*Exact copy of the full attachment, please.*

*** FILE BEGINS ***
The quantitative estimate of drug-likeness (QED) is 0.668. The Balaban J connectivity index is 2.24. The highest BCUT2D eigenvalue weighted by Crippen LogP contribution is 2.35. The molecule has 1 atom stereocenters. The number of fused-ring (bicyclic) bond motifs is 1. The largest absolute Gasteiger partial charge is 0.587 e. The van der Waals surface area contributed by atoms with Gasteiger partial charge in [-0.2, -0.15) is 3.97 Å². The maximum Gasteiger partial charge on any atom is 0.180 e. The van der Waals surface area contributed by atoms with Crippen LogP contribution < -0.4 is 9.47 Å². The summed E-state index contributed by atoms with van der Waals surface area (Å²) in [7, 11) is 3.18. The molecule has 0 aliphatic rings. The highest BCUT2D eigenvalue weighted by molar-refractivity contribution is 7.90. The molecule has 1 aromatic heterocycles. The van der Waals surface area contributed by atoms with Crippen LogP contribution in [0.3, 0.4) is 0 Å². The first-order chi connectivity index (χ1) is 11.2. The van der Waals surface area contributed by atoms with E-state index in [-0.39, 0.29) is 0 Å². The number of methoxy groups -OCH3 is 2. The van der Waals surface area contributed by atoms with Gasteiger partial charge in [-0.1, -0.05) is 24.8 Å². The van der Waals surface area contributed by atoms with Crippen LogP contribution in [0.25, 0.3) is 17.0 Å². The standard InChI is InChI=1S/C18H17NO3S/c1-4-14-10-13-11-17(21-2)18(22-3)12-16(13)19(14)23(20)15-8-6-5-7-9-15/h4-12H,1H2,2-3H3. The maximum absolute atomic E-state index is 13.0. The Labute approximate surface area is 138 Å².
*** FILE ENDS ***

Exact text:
The quantitative estimate of drug-likeness (QED) is 0.668. The Balaban J connectivity index is 2.24. The highest BCUT2D eigenvalue weighted by Crippen LogP contribution is 2.35. The molecule has 1 atom stereocenters. The number of fused-ring (bicyclic) bond motifs is 1. The largest absolute Gasteiger partial charge is 0.587 e. The van der Waals surface area contributed by atoms with Gasteiger partial charge in [-0.2, -0.15) is 3.97 Å². The maximum Gasteiger partial charge on any atom is 0.180 e. The van der Waals surface area contributed by atoms with Crippen LogP contribution < -0.4 is 9.47 Å². The summed E-state index contributed by atoms with van der Waals surface area (Å²) in [7, 11) is 3.18. The molecule has 0 aliphatic rings. The highest BCUT2D eigenvalue weighted by molar-refractivity contribution is 7.90. The molecule has 1 aromatic heterocycles. The van der Waals surface area contributed by atoms with Crippen LogP contribution in [0.3, 0.4) is 0 Å². The first-order chi connectivity index (χ1) is 11.2. The van der Waals surface area contributed by atoms with E-state index in [-0.39, 0.29) is 0 Å². The number of methoxy groups -OCH3 is 2. The van der Waals surface area contributed by atoms with Gasteiger partial charge in [-0.1, -0.05) is 24.8 Å². The van der Waals surface area contributed by atoms with Crippen LogP contribution in [0.25, 0.3) is 17.0 Å². The standard InChI is InChI=1S/C18H17NO3S/c1-4-14-10-13-11-17(21-2)18(22-3)12-16(13)19(14)23(20)15-8-6-5-7-9-15/h4-12H,1H2,2-3H3. The maximum absolute atomic E-state index is 13.0. The Labute approximate surface area is 138 Å².